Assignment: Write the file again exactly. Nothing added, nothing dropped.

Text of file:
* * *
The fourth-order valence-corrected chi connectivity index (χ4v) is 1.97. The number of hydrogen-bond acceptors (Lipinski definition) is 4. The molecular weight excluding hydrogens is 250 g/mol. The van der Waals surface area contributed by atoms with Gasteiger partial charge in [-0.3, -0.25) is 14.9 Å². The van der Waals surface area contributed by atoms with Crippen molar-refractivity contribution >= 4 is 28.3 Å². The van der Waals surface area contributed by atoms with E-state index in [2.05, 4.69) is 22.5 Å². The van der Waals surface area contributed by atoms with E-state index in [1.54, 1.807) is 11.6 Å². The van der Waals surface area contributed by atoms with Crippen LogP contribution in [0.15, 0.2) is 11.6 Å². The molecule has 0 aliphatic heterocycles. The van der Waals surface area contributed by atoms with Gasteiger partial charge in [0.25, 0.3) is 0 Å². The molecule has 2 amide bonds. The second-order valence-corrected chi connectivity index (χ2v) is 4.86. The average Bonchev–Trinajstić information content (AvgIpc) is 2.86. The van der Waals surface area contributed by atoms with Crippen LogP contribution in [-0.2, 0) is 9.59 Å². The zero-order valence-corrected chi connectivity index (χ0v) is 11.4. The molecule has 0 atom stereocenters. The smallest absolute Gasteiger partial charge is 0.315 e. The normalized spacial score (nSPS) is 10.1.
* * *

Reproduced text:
The fourth-order valence-corrected chi connectivity index (χ4v) is 1.97. The number of hydrogen-bond acceptors (Lipinski definition) is 4. The molecular weight excluding hydrogens is 250 g/mol. The van der Waals surface area contributed by atoms with Gasteiger partial charge in [-0.3, -0.25) is 14.9 Å². The van der Waals surface area contributed by atoms with Crippen molar-refractivity contribution >= 4 is 28.3 Å². The van der Waals surface area contributed by atoms with E-state index in [2.05, 4.69) is 22.5 Å². The van der Waals surface area contributed by atoms with E-state index in [1.54, 1.807) is 11.6 Å². The van der Waals surface area contributed by atoms with Crippen LogP contribution in [0.15, 0.2) is 11.6 Å². The molecule has 0 aliphatic heterocycles. The van der Waals surface area contributed by atoms with Gasteiger partial charge in [0.25, 0.3) is 0 Å². The molecule has 2 amide bonds. The second-order valence-corrected chi connectivity index (χ2v) is 4.86. The average Bonchev–Trinajstić information content (AvgIpc) is 2.86. The van der Waals surface area contributed by atoms with Crippen LogP contribution in [-0.2, 0) is 9.59 Å². The zero-order valence-corrected chi connectivity index (χ0v) is 11.4. The molecule has 0 atom stereocenters. The smallest absolute Gasteiger partial charge is 0.315 e. The normalized spacial score (nSPS) is 10.1.